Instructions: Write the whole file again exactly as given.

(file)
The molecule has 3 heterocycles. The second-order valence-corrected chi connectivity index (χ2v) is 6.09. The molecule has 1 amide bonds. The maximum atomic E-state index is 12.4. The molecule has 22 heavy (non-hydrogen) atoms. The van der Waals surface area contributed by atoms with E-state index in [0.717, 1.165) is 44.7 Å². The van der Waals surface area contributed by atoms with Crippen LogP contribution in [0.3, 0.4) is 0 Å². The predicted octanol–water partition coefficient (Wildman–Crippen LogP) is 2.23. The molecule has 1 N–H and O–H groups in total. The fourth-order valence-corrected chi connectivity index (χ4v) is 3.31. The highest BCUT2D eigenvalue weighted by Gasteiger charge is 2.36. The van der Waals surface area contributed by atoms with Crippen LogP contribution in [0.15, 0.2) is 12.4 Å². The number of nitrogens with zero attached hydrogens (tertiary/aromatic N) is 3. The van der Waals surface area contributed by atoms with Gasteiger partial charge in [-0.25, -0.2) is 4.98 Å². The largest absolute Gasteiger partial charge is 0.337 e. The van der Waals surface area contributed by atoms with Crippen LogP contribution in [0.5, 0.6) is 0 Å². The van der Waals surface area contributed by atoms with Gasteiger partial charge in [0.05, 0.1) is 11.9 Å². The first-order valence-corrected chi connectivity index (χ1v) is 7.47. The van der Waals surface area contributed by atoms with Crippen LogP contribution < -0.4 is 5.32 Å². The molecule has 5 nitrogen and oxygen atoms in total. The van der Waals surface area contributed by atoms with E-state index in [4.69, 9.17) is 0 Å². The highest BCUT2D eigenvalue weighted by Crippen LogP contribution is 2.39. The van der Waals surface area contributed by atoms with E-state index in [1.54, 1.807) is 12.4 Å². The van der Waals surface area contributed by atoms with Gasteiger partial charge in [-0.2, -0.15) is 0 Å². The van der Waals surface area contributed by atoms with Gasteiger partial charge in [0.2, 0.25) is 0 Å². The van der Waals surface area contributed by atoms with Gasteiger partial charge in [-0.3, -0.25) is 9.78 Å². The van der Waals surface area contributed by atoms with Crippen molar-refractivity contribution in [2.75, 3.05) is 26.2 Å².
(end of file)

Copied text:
The molecule has 3 heterocycles. The second-order valence-corrected chi connectivity index (χ2v) is 6.09. The molecule has 1 amide bonds. The maximum atomic E-state index is 12.4. The molecule has 22 heavy (non-hydrogen) atoms. The van der Waals surface area contributed by atoms with E-state index in [0.717, 1.165) is 44.7 Å². The van der Waals surface area contributed by atoms with Crippen LogP contribution in [0.3, 0.4) is 0 Å². The predicted octanol–water partition coefficient (Wildman–Crippen LogP) is 2.23. The molecule has 1 N–H and O–H groups in total. The fourth-order valence-corrected chi connectivity index (χ4v) is 3.31. The highest BCUT2D eigenvalue weighted by Gasteiger charge is 2.36. The van der Waals surface area contributed by atoms with Crippen LogP contribution in [0.15, 0.2) is 12.4 Å². The number of nitrogens with zero attached hydrogens (tertiary/aromatic N) is 3. The van der Waals surface area contributed by atoms with Gasteiger partial charge in [-0.25, -0.2) is 4.98 Å². The largest absolute Gasteiger partial charge is 0.337 e. The van der Waals surface area contributed by atoms with Crippen LogP contribution in [0.5, 0.6) is 0 Å². The van der Waals surface area contributed by atoms with Gasteiger partial charge in [0.05, 0.1) is 11.9 Å². The first-order valence-corrected chi connectivity index (χ1v) is 7.47. The van der Waals surface area contributed by atoms with Crippen LogP contribution < -0.4 is 5.32 Å². The molecule has 5 nitrogen and oxygen atoms in total. The van der Waals surface area contributed by atoms with E-state index in [4.69, 9.17) is 0 Å². The highest BCUT2D eigenvalue weighted by Crippen LogP contribution is 2.39. The van der Waals surface area contributed by atoms with E-state index in [1.54, 1.807) is 12.4 Å². The van der Waals surface area contributed by atoms with Gasteiger partial charge in [-0.2, -0.15) is 0 Å². The van der Waals surface area contributed by atoms with Gasteiger partial charge in [0.2, 0.25) is 0 Å². The van der Waals surface area contributed by atoms with Gasteiger partial charge in [-0.3, -0.25) is 9.78 Å². The van der Waals surface area contributed by atoms with Crippen molar-refractivity contribution in [2.75, 3.05) is 26.2 Å².